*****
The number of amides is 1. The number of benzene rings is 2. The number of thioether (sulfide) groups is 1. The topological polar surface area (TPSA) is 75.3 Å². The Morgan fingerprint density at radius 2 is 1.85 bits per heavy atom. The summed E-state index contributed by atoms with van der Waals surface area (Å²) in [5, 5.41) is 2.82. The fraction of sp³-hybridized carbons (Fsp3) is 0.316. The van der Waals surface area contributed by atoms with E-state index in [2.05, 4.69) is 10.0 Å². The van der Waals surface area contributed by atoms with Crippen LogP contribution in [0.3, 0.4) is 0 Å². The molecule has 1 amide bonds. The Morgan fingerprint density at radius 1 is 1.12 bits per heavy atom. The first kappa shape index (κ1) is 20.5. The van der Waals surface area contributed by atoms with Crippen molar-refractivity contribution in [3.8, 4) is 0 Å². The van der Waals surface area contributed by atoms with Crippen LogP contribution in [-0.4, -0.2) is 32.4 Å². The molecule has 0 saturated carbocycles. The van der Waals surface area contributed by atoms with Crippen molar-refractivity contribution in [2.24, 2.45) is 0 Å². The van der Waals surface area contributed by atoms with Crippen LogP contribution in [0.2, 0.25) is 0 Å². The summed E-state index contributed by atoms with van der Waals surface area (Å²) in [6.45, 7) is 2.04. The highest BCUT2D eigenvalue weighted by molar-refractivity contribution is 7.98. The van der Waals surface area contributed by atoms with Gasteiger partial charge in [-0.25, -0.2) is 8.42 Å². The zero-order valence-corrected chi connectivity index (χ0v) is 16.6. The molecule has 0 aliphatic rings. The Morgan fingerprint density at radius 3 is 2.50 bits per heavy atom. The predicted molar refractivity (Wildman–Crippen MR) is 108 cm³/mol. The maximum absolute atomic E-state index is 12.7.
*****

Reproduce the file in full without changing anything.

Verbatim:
The number of amides is 1. The number of benzene rings is 2. The number of thioether (sulfide) groups is 1. The topological polar surface area (TPSA) is 75.3 Å². The Morgan fingerprint density at radius 2 is 1.85 bits per heavy atom. The summed E-state index contributed by atoms with van der Waals surface area (Å²) in [5, 5.41) is 2.82. The fraction of sp³-hybridized carbons (Fsp3) is 0.316. The van der Waals surface area contributed by atoms with E-state index in [2.05, 4.69) is 10.0 Å². The van der Waals surface area contributed by atoms with Crippen LogP contribution in [0.3, 0.4) is 0 Å². The molecule has 1 amide bonds. The Morgan fingerprint density at radius 1 is 1.12 bits per heavy atom. The first kappa shape index (κ1) is 20.5. The van der Waals surface area contributed by atoms with Crippen molar-refractivity contribution in [3.8, 4) is 0 Å². The van der Waals surface area contributed by atoms with Crippen LogP contribution in [-0.4, -0.2) is 32.4 Å². The molecule has 0 saturated carbocycles. The van der Waals surface area contributed by atoms with Crippen molar-refractivity contribution in [2.24, 2.45) is 0 Å². The van der Waals surface area contributed by atoms with Crippen LogP contribution in [0.2, 0.25) is 0 Å². The summed E-state index contributed by atoms with van der Waals surface area (Å²) in [6.45, 7) is 2.04. The highest BCUT2D eigenvalue weighted by molar-refractivity contribution is 7.98. The van der Waals surface area contributed by atoms with Gasteiger partial charge in [-0.25, -0.2) is 8.42 Å². The zero-order valence-corrected chi connectivity index (χ0v) is 16.6. The molecule has 0 aliphatic rings. The Morgan fingerprint density at radius 3 is 2.50 bits per heavy atom. The predicted molar refractivity (Wildman–Crippen MR) is 108 cm³/mol. The maximum absolute atomic E-state index is 12.7.